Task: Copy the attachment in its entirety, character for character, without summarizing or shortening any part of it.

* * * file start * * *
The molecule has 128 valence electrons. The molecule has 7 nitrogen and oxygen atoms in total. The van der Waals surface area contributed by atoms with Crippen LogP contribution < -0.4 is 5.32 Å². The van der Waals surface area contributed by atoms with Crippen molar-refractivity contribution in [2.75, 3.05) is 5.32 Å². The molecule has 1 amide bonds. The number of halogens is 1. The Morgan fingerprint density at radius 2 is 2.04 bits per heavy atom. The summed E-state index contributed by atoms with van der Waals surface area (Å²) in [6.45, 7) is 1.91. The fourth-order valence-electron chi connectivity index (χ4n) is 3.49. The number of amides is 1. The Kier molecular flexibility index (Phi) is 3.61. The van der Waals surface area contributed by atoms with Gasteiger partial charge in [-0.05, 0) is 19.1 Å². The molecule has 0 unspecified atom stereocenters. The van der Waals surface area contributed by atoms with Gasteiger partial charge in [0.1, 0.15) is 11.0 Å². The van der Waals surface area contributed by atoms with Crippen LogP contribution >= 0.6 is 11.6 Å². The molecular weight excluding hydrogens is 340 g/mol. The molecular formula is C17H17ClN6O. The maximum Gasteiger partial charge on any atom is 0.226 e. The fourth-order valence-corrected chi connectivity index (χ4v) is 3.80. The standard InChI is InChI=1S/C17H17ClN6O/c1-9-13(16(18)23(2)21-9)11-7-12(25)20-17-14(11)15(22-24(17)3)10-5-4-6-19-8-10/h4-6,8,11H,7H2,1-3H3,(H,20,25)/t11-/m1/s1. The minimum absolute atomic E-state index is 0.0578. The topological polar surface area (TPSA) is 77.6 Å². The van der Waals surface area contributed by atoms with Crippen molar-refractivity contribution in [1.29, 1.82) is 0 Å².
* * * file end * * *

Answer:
The molecule has 128 valence electrons. The molecule has 7 nitrogen and oxygen atoms in total. The van der Waals surface area contributed by atoms with Crippen LogP contribution < -0.4 is 5.32 Å². The van der Waals surface area contributed by atoms with Crippen molar-refractivity contribution in [2.75, 3.05) is 5.32 Å². The molecule has 1 amide bonds. The number of halogens is 1. The Morgan fingerprint density at radius 2 is 2.04 bits per heavy atom. The summed E-state index contributed by atoms with van der Waals surface area (Å²) in [6.45, 7) is 1.91. The fourth-order valence-electron chi connectivity index (χ4n) is 3.49. The number of amides is 1. The Kier molecular flexibility index (Phi) is 3.61. The van der Waals surface area contributed by atoms with Gasteiger partial charge in [-0.05, 0) is 19.1 Å². The molecule has 0 unspecified atom stereocenters. The van der Waals surface area contributed by atoms with Gasteiger partial charge in [0.1, 0.15) is 11.0 Å². The van der Waals surface area contributed by atoms with Crippen LogP contribution >= 0.6 is 11.6 Å². The molecular weight excluding hydrogens is 340 g/mol. The molecular formula is C17H17ClN6O. The maximum Gasteiger partial charge on any atom is 0.226 e. The fourth-order valence-corrected chi connectivity index (χ4v) is 3.80. The standard InChI is InChI=1S/C17H17ClN6O/c1-9-13(16(18)23(2)21-9)11-7-12(25)20-17-14(11)15(22-24(17)3)10-5-4-6-19-8-10/h4-6,8,11H,7H2,1-3H3,(H,20,25)/t11-/m1/s1. The minimum absolute atomic E-state index is 0.0578. The topological polar surface area (TPSA) is 77.6 Å². The van der Waals surface area contributed by atoms with Crippen molar-refractivity contribution in [1.29, 1.82) is 0 Å².